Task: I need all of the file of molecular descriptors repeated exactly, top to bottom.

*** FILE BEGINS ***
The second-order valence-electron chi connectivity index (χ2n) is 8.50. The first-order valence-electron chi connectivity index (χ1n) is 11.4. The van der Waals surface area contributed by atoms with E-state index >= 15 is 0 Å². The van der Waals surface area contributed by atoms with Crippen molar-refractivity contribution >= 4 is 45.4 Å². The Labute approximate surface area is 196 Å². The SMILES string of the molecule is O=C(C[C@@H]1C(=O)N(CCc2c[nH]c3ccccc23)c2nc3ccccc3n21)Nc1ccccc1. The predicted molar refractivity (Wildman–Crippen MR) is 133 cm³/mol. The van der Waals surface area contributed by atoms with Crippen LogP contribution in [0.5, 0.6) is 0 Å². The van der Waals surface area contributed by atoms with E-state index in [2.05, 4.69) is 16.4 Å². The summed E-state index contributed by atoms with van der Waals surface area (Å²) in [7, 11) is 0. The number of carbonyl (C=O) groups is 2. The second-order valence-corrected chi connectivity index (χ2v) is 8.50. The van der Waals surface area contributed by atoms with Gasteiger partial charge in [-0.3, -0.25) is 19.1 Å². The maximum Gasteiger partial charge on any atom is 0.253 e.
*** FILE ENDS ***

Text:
The second-order valence-electron chi connectivity index (χ2n) is 8.50. The first-order valence-electron chi connectivity index (χ1n) is 11.4. The van der Waals surface area contributed by atoms with E-state index >= 15 is 0 Å². The van der Waals surface area contributed by atoms with Crippen molar-refractivity contribution >= 4 is 45.4 Å². The Labute approximate surface area is 196 Å². The SMILES string of the molecule is O=C(C[C@@H]1C(=O)N(CCc2c[nH]c3ccccc23)c2nc3ccccc3n21)Nc1ccccc1. The predicted molar refractivity (Wildman–Crippen MR) is 133 cm³/mol. The van der Waals surface area contributed by atoms with Crippen LogP contribution in [0.5, 0.6) is 0 Å². The van der Waals surface area contributed by atoms with E-state index in [2.05, 4.69) is 16.4 Å². The summed E-state index contributed by atoms with van der Waals surface area (Å²) in [7, 11) is 0. The number of carbonyl (C=O) groups is 2. The second-order valence-corrected chi connectivity index (χ2v) is 8.50. The van der Waals surface area contributed by atoms with Gasteiger partial charge in [-0.3, -0.25) is 19.1 Å². The maximum Gasteiger partial charge on any atom is 0.253 e.